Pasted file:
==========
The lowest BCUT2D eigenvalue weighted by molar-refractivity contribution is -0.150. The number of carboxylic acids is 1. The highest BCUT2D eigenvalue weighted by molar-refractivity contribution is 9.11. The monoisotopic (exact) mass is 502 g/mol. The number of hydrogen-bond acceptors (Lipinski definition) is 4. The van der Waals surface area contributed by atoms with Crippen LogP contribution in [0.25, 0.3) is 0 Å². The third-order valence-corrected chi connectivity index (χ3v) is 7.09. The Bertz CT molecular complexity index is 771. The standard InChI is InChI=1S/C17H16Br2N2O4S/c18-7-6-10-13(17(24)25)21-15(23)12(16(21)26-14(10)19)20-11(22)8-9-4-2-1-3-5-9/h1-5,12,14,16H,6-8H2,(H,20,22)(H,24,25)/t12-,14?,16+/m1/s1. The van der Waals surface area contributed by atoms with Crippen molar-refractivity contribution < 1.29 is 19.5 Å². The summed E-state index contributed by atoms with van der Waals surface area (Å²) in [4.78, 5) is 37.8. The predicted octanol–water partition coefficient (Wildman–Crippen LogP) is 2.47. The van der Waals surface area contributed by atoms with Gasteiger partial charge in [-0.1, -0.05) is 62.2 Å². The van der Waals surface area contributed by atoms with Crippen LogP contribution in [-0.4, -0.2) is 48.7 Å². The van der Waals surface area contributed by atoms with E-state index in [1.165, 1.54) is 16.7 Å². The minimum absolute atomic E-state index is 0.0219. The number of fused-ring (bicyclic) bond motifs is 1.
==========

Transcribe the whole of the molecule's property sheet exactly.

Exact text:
The lowest BCUT2D eigenvalue weighted by molar-refractivity contribution is -0.150. The number of carboxylic acids is 1. The highest BCUT2D eigenvalue weighted by molar-refractivity contribution is 9.11. The monoisotopic (exact) mass is 502 g/mol. The number of hydrogen-bond acceptors (Lipinski definition) is 4. The van der Waals surface area contributed by atoms with Crippen LogP contribution in [0.25, 0.3) is 0 Å². The third-order valence-corrected chi connectivity index (χ3v) is 7.09. The Bertz CT molecular complexity index is 771. The standard InChI is InChI=1S/C17H16Br2N2O4S/c18-7-6-10-13(17(24)25)21-15(23)12(16(21)26-14(10)19)20-11(22)8-9-4-2-1-3-5-9/h1-5,12,14,16H,6-8H2,(H,20,22)(H,24,25)/t12-,14?,16+/m1/s1. The van der Waals surface area contributed by atoms with Crippen molar-refractivity contribution < 1.29 is 19.5 Å². The summed E-state index contributed by atoms with van der Waals surface area (Å²) in [4.78, 5) is 37.8. The predicted octanol–water partition coefficient (Wildman–Crippen LogP) is 2.47. The van der Waals surface area contributed by atoms with Gasteiger partial charge in [-0.1, -0.05) is 62.2 Å². The van der Waals surface area contributed by atoms with Crippen LogP contribution in [-0.4, -0.2) is 48.7 Å². The van der Waals surface area contributed by atoms with E-state index in [1.165, 1.54) is 16.7 Å². The minimum absolute atomic E-state index is 0.0219. The number of fused-ring (bicyclic) bond motifs is 1.